Above: Long shadows are cast across the Chambers Prairie Grange No. 191 on Thursday morning. The Tumwater City Council passed a rezone for the property, which stands at the crossroads of Yelm Highway and Henderson Boulevard. Owner Tom Schrader is now looking for a suitable local business that will honor the spirit of the rezone, and accommodate a community service in the 106 year old building.
By Janine Gates
“Within Grangers, ideas are born, and in the Grange, they become a reality,” reads a slogan in a vintage Washington State Granger’s guide.
That slogan takes on special meaning now as Tom Schrader moves closer to his dream of converting the vacant 106 year old building into a vibrant place of community once again.
Schrader and his wife, Tiffany, purchased the property last year and have worked with neighbors to address their concerns regarding its future use and traffic.
City of Tumwater council members passed a comprehensive plan amendment at their October 25 meeting, changing the zoning of the Chamber Prairie Grange, located at 1301 Yelm Highway SE, from single family low density (SFL) to community service (CS).
Under the SFL zoning, the former Grange could have been torn down to build four to seven homes or duplexes, among other uses. The zoning change to community service limits how commercial the site could be developed and protects the property from becoming a gas station, a mini-mart, or a five story commercial building.
Several spoke in support of the rezone, including Dave Nugent, president of The Farm homeowners association, an adjacent subdivision.
Nugent addressed the council, saying The Farm board is so confident in Schrader’s dedication to the Grange’s future that a developer agreement is no longer needed. To determine the project’s impact, Nugent asked for the city's assistance in monitoring traffic patterns before and after completion of the project.
Lloyd Flem of Olympia, a retired professional planner who served on Olympia’s planning committee in the 1990s, said the rezone was a perfect example of adaptive reuse to preserve an important piece of the community’s history.
Schrader announced at the meeting that he and his wife would most likely not sell the property as planned, but select and help manage the business that ends up there.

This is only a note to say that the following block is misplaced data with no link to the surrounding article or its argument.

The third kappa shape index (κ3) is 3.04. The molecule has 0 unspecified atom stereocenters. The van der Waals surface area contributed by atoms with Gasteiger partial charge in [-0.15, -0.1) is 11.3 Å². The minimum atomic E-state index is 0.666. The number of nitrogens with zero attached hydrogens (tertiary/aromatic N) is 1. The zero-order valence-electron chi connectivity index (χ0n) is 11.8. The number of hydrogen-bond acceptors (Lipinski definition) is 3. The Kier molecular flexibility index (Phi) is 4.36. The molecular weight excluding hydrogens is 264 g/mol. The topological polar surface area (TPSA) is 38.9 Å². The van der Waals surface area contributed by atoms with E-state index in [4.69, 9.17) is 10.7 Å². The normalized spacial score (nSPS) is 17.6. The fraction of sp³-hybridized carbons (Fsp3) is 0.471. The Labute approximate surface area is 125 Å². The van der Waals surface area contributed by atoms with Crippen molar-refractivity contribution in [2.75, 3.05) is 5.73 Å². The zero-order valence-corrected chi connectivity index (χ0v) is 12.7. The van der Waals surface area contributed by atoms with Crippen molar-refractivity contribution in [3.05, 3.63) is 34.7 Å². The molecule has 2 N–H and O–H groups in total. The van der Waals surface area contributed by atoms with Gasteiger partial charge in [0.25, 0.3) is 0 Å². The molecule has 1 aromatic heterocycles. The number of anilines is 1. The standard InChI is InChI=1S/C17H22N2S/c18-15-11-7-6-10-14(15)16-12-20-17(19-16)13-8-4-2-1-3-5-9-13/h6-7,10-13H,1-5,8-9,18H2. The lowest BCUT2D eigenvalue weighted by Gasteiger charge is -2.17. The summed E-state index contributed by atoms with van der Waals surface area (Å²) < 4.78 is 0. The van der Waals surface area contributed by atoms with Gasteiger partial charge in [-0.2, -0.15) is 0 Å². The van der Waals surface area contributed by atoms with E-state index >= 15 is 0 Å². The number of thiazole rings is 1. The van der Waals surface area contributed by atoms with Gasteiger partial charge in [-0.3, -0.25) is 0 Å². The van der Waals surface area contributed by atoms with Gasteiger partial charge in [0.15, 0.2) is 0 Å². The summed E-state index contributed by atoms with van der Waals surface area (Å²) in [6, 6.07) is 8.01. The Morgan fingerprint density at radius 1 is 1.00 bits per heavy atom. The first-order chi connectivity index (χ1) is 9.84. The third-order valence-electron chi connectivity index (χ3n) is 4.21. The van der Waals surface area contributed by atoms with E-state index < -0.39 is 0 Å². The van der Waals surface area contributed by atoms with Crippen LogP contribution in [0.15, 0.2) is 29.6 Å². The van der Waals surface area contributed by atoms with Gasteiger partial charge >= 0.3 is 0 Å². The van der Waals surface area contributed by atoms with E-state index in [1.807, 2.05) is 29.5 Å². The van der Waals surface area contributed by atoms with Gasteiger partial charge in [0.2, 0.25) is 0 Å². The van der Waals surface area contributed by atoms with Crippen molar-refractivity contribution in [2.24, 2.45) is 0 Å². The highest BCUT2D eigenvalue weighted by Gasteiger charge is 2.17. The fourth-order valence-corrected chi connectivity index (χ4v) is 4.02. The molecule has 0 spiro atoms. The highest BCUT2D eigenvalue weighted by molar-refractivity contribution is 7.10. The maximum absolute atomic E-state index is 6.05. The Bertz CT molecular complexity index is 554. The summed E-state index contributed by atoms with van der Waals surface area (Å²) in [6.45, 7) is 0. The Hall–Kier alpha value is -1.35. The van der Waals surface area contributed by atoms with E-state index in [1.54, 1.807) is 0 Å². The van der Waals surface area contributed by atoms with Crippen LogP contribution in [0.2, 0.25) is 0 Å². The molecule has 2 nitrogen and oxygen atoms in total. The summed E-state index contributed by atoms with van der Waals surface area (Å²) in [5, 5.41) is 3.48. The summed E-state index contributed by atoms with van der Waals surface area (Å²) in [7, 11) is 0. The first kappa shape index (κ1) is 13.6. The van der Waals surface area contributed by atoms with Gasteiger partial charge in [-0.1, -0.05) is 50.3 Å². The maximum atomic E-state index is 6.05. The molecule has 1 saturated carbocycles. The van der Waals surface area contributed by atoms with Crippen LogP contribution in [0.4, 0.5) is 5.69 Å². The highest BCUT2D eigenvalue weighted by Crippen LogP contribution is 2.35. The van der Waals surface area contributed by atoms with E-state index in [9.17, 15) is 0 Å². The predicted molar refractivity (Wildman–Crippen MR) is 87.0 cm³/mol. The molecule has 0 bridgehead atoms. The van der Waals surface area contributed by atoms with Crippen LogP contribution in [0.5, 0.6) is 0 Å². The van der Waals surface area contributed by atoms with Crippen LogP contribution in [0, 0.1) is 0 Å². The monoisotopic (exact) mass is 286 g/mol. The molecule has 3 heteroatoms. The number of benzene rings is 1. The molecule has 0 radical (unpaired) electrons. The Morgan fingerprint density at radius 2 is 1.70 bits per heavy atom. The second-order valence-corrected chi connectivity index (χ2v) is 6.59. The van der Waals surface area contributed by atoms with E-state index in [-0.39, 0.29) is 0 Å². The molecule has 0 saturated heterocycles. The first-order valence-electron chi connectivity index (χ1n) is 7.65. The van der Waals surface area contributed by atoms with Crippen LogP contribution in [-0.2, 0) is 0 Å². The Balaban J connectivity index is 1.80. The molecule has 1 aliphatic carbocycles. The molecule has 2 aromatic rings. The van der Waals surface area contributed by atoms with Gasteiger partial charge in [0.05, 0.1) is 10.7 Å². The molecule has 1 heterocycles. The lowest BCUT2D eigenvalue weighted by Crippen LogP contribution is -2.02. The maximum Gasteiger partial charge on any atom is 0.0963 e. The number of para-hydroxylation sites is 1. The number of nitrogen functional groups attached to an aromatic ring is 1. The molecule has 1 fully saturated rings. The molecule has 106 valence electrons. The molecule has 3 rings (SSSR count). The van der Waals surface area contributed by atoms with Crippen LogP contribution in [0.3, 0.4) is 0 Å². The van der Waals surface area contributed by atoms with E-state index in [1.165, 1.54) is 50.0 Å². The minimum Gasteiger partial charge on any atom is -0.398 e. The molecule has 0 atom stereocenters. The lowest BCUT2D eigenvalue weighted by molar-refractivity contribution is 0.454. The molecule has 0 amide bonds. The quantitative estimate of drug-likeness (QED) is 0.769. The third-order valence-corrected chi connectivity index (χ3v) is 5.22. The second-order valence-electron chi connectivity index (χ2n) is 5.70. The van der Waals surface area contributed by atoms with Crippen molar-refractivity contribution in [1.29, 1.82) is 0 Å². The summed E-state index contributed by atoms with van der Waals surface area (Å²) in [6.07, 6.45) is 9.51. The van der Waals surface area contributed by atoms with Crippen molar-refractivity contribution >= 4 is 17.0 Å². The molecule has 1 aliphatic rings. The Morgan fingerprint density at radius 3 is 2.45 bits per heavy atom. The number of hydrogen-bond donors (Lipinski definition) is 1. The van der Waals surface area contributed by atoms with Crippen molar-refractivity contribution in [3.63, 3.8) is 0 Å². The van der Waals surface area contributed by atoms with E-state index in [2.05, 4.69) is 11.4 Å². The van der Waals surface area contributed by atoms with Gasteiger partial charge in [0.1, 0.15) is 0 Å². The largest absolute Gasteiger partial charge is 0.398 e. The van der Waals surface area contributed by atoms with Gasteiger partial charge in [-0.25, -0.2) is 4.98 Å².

“We are really happy for everyone - neighbors, friends, family, and community - that we can now do something on that corner that will be a place for the community!” said Schrader after the meeting.
Schrader has tried to garner the interest of local businesses in his idea to convert the building, while retaining its historic character, into a coffee and sandwich shop and meeting place, but has found it to be a tough sell without knowing whether the rezone would pass.
“I have spoken with a lot of local businesses - Batdorf & Bronson, Meconi's, Vic's Pizza, Olympia Coffee Roasters, Budd Bay Cafe, Dancing Goats, Starbucks, Cutter's Point, and Royal Bean Coffee. I have also been contacted by Wendy's, Carl's Jr., Taco Time, and Chipotle too,” says Schrader, who quickly added that he is not interested in those latter fast food businesses.
“There wasn’t much teeth in my sales pitch or delivery before, but now I can move forward,” he said.
Before any further physical change to the building can take place, such as putting on a cedar shake roof, Schrader needs to have a tenant in place, so that changes are made to fit the specific requirements of the new business.
“In the next few weeks, my wife and I will decide the best fit for the property and our community. It's an important corner, and I want to be known as a responsible and sensible person. I want to see people there, and have it be a happy place!”
The Washington State Grange came into existence Sept. 10, 1889 as a protest by farmers against intolerable conditions – against poverty, extortionate taxes, freight rates and mortgage interest, and government control of state government by selfish interests.
The Chambers Prairie Grange, No. 191 Patrons of Husbandry principal place of business was the hall, located on what was then called Route #2 in Thurston County.
According to its nonprofit articles of incorporation, the Grange’s purpose was to “educate along the lines of social, moral, and educational betterment,” and “to inculcate into the minds of the membership the benefits of cooperation.”
Little did Grangers know that decades later, Tom Schrader, with his infectious energy and enthusiasm, would be saving their most treasured asset - their building - to become a place of community, cooperation, and commerce once again.
For more photos, history, and current information about the Chambers Prairie Grange, Tom Schrader, the rezone effort, go to Little Hollywood, www.janineslittlehollywood.blogspot.com and type key words into the search engine. Previous stories are dated November 29, 2015 and May 28, 2016.
Above: Tom Schrader holds a Grange piece of history: an old Olympia Federal Savings and Loan Association check register, found in the Chambers Prairie Grange building after he took ownership of it last year.